“Everyone in the Church”. The Catholic priest don Santoro (Italy) practices “conscientious objection” with gays
Article by Maria Cristina Carratu. Published by La Repubblica, October 22, 2012 on page 20. Translated from the original Italian by Peter L.
For them, it was an intimate and quiet moment, but Church hierarchy may view it as an unacceptable challenge. Their names are Ambra, Alice, Silvano, Luciano and Davide, Irene and Cristina. They say they feel like “normal people” even though “for the Church we may not be just that.”
That is, they may not be acceptable for the official Church. Here, in the Piagge suburb of Florence (Italy), the center of so many difficult lives, is Don Alessandro Santoro’s social center called Il Pozzo. Here, they feel at home, both as people and as Christians.
This group, the “excluded ones”, participated in Communion with other parishioners yesterday (Sunday, October 21, 2012) in the prefab building that becomes a church every Sunday, when Don Santoro blesses wine and hosts. They follow the “priest who brought us back to church” after years of being shunned as gay Christians. The Church’s Magisterium has labeled homosexuality an «objective disorder» and teaches that it precludes access to the sacraments, most of all to the Eucharist.
For years, gay people have been “welcomed” in the Piagge in accordance with Magisterium; however, here they now participate in pre-marriage courses for couples and can partake in Communion without anyone asking for a “Gay Certificate” they can use to exclude “out” gay people from the sacraments.
The atmosphere inside Il Pozzo’s shed yesterday however was decidedly different. It was the first Sunday after the second letter regarding “The Catholic Church and Homosexuality” was made public. This followed the first one on the same topic sent in September to the Archbishop of Florence, Giuseppe Betori, by three Florentine priests and a nun (Don Fabio Masi, Don Giacomo Stinghi, Sister Stefania Baldini and Don Santoro himself). The Archbishop also happens to be President of the Commission for the Synod’s final message, which will have to find some way take into account an opening expressed by some bishops on the issue of allowing remarried divorced Catholics, who are also excluded from the sacraments.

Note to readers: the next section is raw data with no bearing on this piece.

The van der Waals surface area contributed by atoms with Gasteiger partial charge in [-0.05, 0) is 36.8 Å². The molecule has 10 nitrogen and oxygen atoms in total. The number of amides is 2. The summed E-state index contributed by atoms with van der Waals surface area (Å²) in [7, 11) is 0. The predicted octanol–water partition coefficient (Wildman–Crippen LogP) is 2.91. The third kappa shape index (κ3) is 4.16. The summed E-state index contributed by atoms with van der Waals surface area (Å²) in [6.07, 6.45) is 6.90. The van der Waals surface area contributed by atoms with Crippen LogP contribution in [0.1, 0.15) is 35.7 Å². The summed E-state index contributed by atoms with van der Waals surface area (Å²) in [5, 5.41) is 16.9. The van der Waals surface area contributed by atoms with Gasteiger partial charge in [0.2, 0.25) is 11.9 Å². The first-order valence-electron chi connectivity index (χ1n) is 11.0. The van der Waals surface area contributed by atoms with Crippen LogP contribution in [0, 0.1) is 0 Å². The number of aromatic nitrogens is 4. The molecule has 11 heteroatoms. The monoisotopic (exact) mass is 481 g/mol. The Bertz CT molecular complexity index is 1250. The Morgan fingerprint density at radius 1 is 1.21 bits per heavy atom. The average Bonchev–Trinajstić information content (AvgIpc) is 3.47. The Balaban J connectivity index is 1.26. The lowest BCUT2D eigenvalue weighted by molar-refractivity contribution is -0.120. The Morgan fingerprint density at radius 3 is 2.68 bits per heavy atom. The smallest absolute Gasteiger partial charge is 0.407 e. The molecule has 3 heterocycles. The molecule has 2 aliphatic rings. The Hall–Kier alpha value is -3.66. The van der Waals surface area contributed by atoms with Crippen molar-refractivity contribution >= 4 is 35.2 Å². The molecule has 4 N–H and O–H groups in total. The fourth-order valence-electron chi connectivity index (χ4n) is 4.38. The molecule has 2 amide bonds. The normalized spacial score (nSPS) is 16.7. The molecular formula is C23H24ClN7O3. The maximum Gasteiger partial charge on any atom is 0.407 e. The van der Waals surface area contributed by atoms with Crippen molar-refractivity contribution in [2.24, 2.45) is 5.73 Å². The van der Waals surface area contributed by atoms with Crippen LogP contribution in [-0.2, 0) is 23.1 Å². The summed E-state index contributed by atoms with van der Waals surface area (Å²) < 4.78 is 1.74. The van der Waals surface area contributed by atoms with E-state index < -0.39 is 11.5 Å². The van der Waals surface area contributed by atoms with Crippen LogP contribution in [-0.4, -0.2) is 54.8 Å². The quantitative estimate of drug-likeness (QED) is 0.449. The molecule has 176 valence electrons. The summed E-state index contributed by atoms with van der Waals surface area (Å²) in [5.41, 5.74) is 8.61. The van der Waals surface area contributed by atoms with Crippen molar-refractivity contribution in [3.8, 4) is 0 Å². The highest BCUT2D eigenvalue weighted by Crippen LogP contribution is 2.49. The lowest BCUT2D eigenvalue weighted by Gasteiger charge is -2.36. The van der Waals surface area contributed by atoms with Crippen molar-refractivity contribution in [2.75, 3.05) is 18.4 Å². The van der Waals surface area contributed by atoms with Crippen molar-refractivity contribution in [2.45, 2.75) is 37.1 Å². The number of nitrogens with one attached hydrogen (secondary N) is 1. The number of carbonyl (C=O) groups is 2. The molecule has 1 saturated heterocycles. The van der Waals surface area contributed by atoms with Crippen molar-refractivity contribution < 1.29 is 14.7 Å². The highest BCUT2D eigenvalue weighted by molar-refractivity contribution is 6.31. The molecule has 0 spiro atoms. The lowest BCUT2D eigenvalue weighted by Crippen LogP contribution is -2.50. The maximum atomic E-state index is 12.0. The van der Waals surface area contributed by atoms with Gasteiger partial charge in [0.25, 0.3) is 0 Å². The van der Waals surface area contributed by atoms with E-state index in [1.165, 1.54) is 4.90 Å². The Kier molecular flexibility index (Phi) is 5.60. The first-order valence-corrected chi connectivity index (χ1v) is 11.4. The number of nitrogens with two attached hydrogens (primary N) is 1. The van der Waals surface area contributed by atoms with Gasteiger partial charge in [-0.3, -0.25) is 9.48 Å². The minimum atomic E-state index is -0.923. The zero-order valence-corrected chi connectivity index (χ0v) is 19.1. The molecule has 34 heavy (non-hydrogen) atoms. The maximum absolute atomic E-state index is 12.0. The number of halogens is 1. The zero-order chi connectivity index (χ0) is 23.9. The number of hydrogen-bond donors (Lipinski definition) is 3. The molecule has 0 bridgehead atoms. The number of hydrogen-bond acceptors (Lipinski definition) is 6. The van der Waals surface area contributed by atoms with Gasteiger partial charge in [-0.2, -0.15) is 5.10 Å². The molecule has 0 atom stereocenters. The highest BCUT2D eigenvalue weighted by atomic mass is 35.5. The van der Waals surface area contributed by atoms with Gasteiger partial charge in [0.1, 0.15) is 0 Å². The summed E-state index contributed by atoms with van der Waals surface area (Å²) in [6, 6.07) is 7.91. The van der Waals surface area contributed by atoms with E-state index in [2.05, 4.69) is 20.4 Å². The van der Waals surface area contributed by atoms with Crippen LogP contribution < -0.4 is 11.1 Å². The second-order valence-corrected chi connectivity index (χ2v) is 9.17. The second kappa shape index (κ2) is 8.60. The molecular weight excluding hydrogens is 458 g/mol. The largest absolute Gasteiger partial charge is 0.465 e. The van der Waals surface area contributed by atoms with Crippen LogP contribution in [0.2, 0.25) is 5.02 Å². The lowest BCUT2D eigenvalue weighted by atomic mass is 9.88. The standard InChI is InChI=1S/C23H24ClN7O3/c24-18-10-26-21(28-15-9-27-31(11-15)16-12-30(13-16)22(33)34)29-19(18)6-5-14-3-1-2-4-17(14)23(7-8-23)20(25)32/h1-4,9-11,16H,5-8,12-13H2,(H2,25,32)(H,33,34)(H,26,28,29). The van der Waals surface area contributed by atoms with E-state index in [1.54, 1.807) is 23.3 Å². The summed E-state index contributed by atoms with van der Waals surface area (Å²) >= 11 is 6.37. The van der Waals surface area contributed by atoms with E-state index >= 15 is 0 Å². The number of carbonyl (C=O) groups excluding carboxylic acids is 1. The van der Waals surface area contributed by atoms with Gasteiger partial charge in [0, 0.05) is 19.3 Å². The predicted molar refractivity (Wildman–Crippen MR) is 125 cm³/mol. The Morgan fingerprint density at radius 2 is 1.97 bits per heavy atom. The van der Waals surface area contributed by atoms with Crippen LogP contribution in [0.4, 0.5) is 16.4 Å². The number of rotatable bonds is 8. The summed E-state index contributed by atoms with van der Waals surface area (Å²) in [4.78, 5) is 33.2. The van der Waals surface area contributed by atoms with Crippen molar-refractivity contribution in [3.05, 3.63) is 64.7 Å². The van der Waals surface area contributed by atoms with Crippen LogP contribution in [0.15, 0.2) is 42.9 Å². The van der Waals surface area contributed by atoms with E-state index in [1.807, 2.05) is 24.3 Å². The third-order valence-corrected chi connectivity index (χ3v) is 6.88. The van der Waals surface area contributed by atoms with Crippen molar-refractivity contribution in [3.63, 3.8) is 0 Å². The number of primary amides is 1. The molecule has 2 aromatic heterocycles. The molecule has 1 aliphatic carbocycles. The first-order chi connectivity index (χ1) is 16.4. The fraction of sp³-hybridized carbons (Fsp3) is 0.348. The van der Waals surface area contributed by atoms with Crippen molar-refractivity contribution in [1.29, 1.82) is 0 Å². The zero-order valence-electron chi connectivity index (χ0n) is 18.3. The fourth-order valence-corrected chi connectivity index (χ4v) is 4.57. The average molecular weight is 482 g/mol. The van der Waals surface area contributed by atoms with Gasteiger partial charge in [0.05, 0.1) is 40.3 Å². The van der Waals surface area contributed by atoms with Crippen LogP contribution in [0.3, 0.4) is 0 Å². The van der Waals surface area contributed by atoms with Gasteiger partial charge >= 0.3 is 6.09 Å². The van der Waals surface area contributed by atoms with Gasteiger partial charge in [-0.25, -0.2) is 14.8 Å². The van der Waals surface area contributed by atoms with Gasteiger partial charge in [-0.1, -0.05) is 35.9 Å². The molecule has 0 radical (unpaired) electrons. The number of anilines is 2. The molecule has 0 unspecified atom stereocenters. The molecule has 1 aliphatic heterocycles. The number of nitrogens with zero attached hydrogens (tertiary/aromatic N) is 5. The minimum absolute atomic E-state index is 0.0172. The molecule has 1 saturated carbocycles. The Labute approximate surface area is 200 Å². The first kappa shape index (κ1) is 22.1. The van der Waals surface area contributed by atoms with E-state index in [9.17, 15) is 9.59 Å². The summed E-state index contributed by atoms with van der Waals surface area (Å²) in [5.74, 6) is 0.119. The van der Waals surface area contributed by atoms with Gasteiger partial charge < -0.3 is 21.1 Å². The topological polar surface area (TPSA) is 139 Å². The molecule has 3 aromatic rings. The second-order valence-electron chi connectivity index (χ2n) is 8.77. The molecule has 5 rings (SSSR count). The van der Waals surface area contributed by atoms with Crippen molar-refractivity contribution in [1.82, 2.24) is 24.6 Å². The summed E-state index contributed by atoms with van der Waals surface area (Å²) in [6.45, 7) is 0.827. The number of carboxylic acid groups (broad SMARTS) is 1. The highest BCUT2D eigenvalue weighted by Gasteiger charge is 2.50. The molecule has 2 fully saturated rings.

In the second letter, sent to all parish priests and parishes in Florence, those who signed announced their intention to act in «conscientious objection to certain rules” in Church Catechism on homosexuality (following an admonishment by Archbishop Betori in response to their first letter) “in order to push everyone to reconsider the current situation by opening up to other considerations.” And they are ready for what sounds like a challenge to the “do what you want, but just don’t talk about it” way of doing things that is so often tolerated by Church authorities. They are now ready to take their place on the field when transgressions become open and public.
This is what happened yesterday in Piagge. With great satisfaction, Luciano Tanganelli and Davide Speranza, 50 and 32 years old, who are married in the state of New York and fathers of twins, and Cristina Ciulli and Irene Panzani, 6 months pregnant and also married abroad “returned to church after years of being away thanks to Don Santoro who welcomed us with no ifs, ands or buts.” The same goes for 21 year old student Ambra Colacione, “After having lived out my faith with conviction, I felt only condemnation after I came out at the age of 15.” She says, “Now I finally feel part of a community once again, and can do so with a renewed spirit.” Silvano Santi, also a student, remarks that “in a larger framework, our problem regards the way the Church is Church.”
The first letter to the Archbishop made no reference to conscientious objection. The three priests and nun cited numerous Bible passages, highlighting how Scripture offers us a “higher frame of reference” beyond simple condemnation (taken from Catechism) “which can be used to frame this aspect of life as well”, referring to homosexuality. It also states that the “path of science”, a “new sensibility among the faithful” and the “evolution of a Christian anthropological vision” all beseech the Church to no longer “consider certain beliefs now as absolute truths, since they will have to be recognized as errors in the future, as has happened in the past.”
In response to a desire for dialog, Betori did not reply directly to those who signed the letter, as they had requested. He answered indirectly during a clergy meeting admonishing that “personal initiatives which differ from universal Church teaching only generate confusion and are clearly sources of hurt for people.” He went on to say that “faith, morals and discipline are part of the Church’s patrimony and cannot be modified at our discretion.” From this reaction came the second letter and yesterday “the Piagge case” emerged; now it is likely that Church authorities will no longer stand by and just watch.
MARRIED FATHERS OF TWINS REDISCOVER THEIR FAITH
Luciano Tanganelli, 50, and Davide Sapienza, 32, care for their 4 month old twins Andrea and Elisabetta while Fr Santoro celebrates mass.
Is being a gay parent, as well as a Catholic, difficult? «Yes, it has been difficult everywhere, except here. The Piagge is the only place we feel like people, without hesitation and lingering questions. Before this, we stayed away from church. When you feel like you aren’t wanted, and here we aren’t just talking about the sacraments, you obviously want to avoid putting yourself into a painful place.”
What is the difference with Fr. Santoro? “He is a priest who has a thinking community, one that accepts gay Christians in a natural way. Why isn’t the Church grateful? Instead of pointing their finger at him, why don’t they realize that he helps people stay in the Church, rather than leave it?”